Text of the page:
Ruth Bushiwrites about student money and university life. She's the author of several editions of The Student Money Manual.
Making ends meet may feel especially challenging right now. There are things that can help. This page explains where to find extra funding for living costs.
For many students, managing money at university can be an uphill battle. Lots of costs may be more expensive than you were expecting, especially because of changes to the cost of living, and it may be the first time you’ve had to budget.
Don’t worry. By the end of this article, you’ll know where to look for support, advice or extra funding for living costs.
Remember, what you can claim will depend if you’re a UK, EU or international student, and whether you study full or part time. Contact your university if you need help understanding your eligibility.
Try these first
It’s really worth making a budget. This shows how you’re coping financially, and can help identify ways to make ends meet. Some funders will ask to see your budget, so doing it now could speed things up.
Other things to keep in mind:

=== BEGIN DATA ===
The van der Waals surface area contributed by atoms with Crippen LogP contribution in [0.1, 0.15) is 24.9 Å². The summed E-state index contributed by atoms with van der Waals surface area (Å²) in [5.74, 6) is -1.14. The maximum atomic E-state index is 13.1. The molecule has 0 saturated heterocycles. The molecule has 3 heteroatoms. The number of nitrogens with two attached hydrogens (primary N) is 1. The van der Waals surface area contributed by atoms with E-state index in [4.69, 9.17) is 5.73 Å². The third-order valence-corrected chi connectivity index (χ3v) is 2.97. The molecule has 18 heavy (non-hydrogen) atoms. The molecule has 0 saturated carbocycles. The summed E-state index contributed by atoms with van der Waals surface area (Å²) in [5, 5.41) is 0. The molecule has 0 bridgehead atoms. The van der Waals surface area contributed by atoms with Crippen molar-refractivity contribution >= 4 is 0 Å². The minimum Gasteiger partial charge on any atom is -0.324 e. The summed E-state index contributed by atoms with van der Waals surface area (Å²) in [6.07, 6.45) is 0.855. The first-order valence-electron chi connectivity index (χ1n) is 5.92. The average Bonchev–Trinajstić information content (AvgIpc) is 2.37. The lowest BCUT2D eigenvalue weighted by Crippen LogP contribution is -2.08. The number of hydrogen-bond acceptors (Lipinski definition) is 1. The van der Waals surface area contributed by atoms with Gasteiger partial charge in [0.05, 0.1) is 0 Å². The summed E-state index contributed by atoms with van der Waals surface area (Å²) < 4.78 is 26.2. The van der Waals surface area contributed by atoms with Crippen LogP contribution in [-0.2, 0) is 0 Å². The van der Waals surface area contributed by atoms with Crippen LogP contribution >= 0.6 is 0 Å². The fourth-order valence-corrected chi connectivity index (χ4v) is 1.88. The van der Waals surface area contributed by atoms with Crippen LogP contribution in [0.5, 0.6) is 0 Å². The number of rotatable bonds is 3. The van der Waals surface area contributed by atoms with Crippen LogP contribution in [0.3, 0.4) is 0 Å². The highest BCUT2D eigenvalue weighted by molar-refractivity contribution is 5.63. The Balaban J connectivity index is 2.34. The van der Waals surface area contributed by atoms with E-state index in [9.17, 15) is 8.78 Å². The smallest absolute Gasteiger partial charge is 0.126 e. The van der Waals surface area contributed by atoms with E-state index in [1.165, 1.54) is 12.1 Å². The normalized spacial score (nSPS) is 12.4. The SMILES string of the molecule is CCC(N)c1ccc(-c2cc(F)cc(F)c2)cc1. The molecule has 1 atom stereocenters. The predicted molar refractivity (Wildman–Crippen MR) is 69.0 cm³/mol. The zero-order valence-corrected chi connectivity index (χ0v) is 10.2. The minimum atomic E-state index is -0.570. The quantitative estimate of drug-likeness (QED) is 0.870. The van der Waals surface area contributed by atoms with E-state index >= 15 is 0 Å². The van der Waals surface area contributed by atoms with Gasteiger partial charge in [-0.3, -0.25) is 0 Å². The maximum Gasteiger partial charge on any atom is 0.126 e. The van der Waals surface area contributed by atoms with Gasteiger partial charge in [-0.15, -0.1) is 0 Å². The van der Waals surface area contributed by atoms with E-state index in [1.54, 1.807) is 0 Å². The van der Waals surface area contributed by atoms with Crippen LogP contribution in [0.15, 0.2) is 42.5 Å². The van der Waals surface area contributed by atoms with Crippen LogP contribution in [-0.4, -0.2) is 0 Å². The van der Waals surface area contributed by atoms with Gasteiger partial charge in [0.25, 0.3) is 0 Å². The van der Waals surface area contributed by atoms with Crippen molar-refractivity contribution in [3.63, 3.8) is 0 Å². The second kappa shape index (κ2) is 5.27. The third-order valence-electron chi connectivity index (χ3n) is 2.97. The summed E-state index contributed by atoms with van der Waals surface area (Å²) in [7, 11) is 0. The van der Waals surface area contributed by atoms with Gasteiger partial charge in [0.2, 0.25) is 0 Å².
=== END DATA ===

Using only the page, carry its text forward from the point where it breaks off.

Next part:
Keep bank statements, ID, student finance paperwork or details about household income (yours or your parents') to hand.
Many of these are calculated automatically when you apply for your course. But if your circumstances have changed (for instance, because your household income has dropped), you may now be eligible for extra help. Mention anything you think could be relevant to receiving financial support.
This applies to the maintenance loan, too. Just remember that payouts may be slow, so try other options at the same time.
Look for charity funds
Some universities compile funding sources for all students, not just their own. These resources from LSE and St George’s Medical School are a good start.
The Turn2Us grant finder can help you find funding by region or circumstance (including gender, age, low income and nationality).